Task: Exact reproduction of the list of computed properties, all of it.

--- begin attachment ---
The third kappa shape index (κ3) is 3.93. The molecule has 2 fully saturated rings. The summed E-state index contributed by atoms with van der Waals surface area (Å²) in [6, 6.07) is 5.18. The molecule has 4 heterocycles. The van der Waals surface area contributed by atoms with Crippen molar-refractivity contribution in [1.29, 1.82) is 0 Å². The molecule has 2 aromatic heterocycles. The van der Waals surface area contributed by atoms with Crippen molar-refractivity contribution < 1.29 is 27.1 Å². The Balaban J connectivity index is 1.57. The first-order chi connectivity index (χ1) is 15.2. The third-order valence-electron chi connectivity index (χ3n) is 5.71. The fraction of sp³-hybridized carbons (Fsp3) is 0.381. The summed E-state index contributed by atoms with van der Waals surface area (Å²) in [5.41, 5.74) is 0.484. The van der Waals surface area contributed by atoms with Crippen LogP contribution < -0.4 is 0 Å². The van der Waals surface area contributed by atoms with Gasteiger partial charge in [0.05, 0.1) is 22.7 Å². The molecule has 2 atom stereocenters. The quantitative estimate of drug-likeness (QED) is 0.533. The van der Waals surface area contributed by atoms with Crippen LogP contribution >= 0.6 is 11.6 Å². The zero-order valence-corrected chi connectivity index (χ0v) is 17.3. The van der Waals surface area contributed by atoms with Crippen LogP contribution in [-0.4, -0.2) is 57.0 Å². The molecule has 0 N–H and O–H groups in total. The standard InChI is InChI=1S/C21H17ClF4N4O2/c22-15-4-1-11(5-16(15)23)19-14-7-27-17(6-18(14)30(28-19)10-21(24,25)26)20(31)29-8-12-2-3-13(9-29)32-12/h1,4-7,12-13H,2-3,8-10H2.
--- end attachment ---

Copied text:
The third kappa shape index (κ3) is 3.93. The molecule has 2 fully saturated rings. The summed E-state index contributed by atoms with van der Waals surface area (Å²) in [6, 6.07) is 5.18. The molecule has 4 heterocycles. The van der Waals surface area contributed by atoms with Crippen molar-refractivity contribution in [1.29, 1.82) is 0 Å². The molecule has 2 aromatic heterocycles. The van der Waals surface area contributed by atoms with Crippen molar-refractivity contribution < 1.29 is 27.1 Å². The Balaban J connectivity index is 1.57. The first-order chi connectivity index (χ1) is 15.2. The third-order valence-electron chi connectivity index (χ3n) is 5.71. The fraction of sp³-hybridized carbons (Fsp3) is 0.381. The summed E-state index contributed by atoms with van der Waals surface area (Å²) in [5.41, 5.74) is 0.484. The van der Waals surface area contributed by atoms with Crippen LogP contribution < -0.4 is 0 Å². The van der Waals surface area contributed by atoms with Gasteiger partial charge in [0.05, 0.1) is 22.7 Å². The molecule has 2 atom stereocenters. The quantitative estimate of drug-likeness (QED) is 0.533. The van der Waals surface area contributed by atoms with Crippen LogP contribution >= 0.6 is 11.6 Å². The zero-order valence-corrected chi connectivity index (χ0v) is 17.3. The van der Waals surface area contributed by atoms with Crippen LogP contribution in [-0.4, -0.2) is 57.0 Å². The molecule has 0 N–H and O–H groups in total. The standard InChI is InChI=1S/C21H17ClF4N4O2/c22-15-4-1-11(5-16(15)23)19-14-7-27-17(6-18(14)30(28-19)10-21(24,25)26)20(31)29-8-12-2-3-13(9-29)32-12/h1,4-7,12-13H,2-3,8-10H2.